Bitter debate left voters unhappy

Capital Hill Blue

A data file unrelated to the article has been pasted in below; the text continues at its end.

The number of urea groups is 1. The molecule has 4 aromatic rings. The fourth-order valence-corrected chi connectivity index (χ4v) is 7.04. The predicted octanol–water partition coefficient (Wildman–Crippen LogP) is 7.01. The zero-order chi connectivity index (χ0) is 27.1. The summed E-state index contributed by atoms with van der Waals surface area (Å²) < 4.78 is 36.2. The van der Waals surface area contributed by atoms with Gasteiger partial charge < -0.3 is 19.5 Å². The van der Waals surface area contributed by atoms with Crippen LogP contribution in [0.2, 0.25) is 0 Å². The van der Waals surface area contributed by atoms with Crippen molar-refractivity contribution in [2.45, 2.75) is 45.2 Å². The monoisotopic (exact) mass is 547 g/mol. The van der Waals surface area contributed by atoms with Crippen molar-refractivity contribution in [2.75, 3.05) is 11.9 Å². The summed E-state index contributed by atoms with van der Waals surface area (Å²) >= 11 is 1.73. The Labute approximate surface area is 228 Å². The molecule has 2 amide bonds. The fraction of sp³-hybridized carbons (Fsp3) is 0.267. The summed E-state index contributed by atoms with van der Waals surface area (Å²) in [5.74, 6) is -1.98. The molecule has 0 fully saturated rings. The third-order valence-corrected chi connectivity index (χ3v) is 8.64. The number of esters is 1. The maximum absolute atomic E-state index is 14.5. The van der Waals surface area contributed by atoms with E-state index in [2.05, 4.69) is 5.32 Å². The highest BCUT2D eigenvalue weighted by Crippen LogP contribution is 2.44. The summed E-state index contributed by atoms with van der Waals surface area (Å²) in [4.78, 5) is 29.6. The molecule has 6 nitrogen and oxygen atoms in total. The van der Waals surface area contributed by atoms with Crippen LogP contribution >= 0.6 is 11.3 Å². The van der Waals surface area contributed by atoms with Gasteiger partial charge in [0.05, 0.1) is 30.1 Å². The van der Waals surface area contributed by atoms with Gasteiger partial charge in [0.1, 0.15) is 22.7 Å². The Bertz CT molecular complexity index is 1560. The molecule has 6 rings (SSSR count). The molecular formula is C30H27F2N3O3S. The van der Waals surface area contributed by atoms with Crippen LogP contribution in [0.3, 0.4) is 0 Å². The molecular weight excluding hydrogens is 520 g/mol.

Days after explosive revelations about Donald Trump’s predatory comments about women and Hillary Clinton’s closed-door speeches to banking executives, some people who watched the U.S. presidential debate Sunday night were so disgusted they said they wouldn’t vote or were weighing a third-party candidate or write-in option. “I feel that it is wrong that these are the two choices I have,” said Patrick Trombetta, a Bernie Sanders supporter trying to decide between Clinton, Green Party candidate Jill Stein or writing Sanders in on the ballot. Here are stories of voters watching the debate around the country: LOOKING FOR A CONSERVATIVE IN NEVADA John Burns, 42, is a registered Republican and self-described conservative upset with his choices because he said both seem like Democrats. He took in the debate from a Las Vegas restaurant at a watch party organized by the Clark County Republican Party, where attendees howled with laughter as Trump attacked Hillary Clinton. Raised Mormon, Burns works at a casino and uses a wheelchair after being paralyzed in a motorcycle accident. He said his disability can make it hard to get jobs, and the thought of people taking welfare benefits or abusing the system bothers him. Burns said the 2005 video in which Trump bragged about women letting him kiss and grope them was off-the-record “locker-room banter” and thinks women can be just as bad in private. “I think it shows a human side. I think it’s the politicians who are trying to make a political point,” he said. Burns pumped his fist as Trump described a plan to repeal and replace the Affordable Care Act. His deductible went from $500 to $3,000, and his boss told him it was a result of the law. But he also said he doesn’t “believe Trump’s conservatism. I think it’s what he’s saying to get himself elected.” THE VERDICT: Burns said he’s “almost ready to just sit this vote out because I’m so fed up with both sides.” CRINGING IN ARIZONA Sarah Parsons Fein, 38, of Tempe, Arizona, had one word for Sunday night’s debate: “cringe-worthy.” “The whole thing is just terrible for me; it’s like a car accident you can’t look away but you want to,” said the 38-year-old stay-at-home mom. Fein wasn’t swayed by Trump brushing off his vulgar talk about women as “locker room comments.” “I think that just perpetuates rape culture,” she said. THE VERDICT: Fein plans to vote for Clinton after supporting Sanders in the Democratic primary. BACKING A DIFFERENT WOMAN IN PENNSYLVANIA Cheyanne Dawson, 22, of West Chester, Pennsylvania, watched the debate with co-workers at a restaurant and said it didn’t change her disdain for both candidates. “They’re not good representations of what we want them to be,” Dawson said. Clinton “just says what people want to hear, and so does Donald Trump, but you want someone to be genuine, authentic, and I don’t think either of the candidates are like that.” She is especially disappointed with Clinton because she has high expectations for the first female president — “someone you can look up to” — and thinks Clinton lies and lacks passion. But Dawson dismissed Trump immediately as a “social media” phenomenon with bizarre policies that “wouldn’t benefit us.” THE VERDICT: She plans to vote for Stein. DISILLUSIONED IN PENNSYLVANIA Matthew Forsythe, 26, a freelance digital marketer and website designer, is torn between voting for what he sees as a “sad,” unhinged reality TV star and a “mechanical,” secretive political insider. He watched the debate with his friend Zack Rodgers in a bar in West Chester. Rodgers, a Democrat who supported Barack Obama in 2008, is voting for Trump because he says he just can’t trust Clinton. Forsythe defended her, saying fact-checkers said her statements were truthful. Still, “there just seems like a lot of unanswered questions,” Forsythe said of Clinton, particularly her email servers. Though Forsythe thinks Trump would do better with the economy, he’s worried that Trump is “lacking empathy” with other cultures. The 2005 video in which Trump bragged about women letting him kiss and grope them because he is famous didn’t faze Forsythe, who’s more worried about his lack of experience. “He’s said derogatory things about people throughout his entire campaign, so one more derogatory statement that comes out is like — ‘OK.’ I feel desensitized to the type of rhetoric I keep hearing,” Forsythe said. THE VERDICT: Forsythe left disappointed and no closer to deciding whom to vote for. RELUCTANT VOTER IN MICHIGAN Andy Fox, 24, a server at Lansing Brewing Co., said he supported Sanders “to try something new” and is reluctant to vote for Clinton or Trump because “they’re both criminals.” Fox watched parts of the debate during his shift in Lansing. He said it did not assuage his fear that regardless of who is elected, “something really terrible is going to happen” in the next four years. With Clinton, he said, there will be “more wars” and with Trump, a “racial divide.” Fox credited Clinton for talking about health care, but otherwise “it’s just like high school banter” between the candidates — much too personal criticism and not nearly enough policy discussion, he said. THE VERDICT: Fox said he probably will not vote. LISTLESS LIBERTARIAN IN COLORADO Elliot Fladen, 36, a lawyer in suburban Denver, doesn’t know if he can bring himself to choose Clinton but he says he can’t vote for fellow Libertarian Gary Johnson because he’s scared Trump may win. “I’ve never voted for a Democrat in my life,” Fladen said before the debate. “But can I sit by and let this delusional con-man Donald Trump become president? I don’t think I can.” Fladen, whose wife was born in Mexico, started reviling Trump’s approach to international affairs after he insulted Mexican immigrants. Fladen frequently shook his head during the debate, laughing when Trump said he respects women. But he didn’t warm to Clinton, either. “Every time Hillary Clinton opens her mouth, half of me wants to gag and say, ‘I could never vote for this person,'”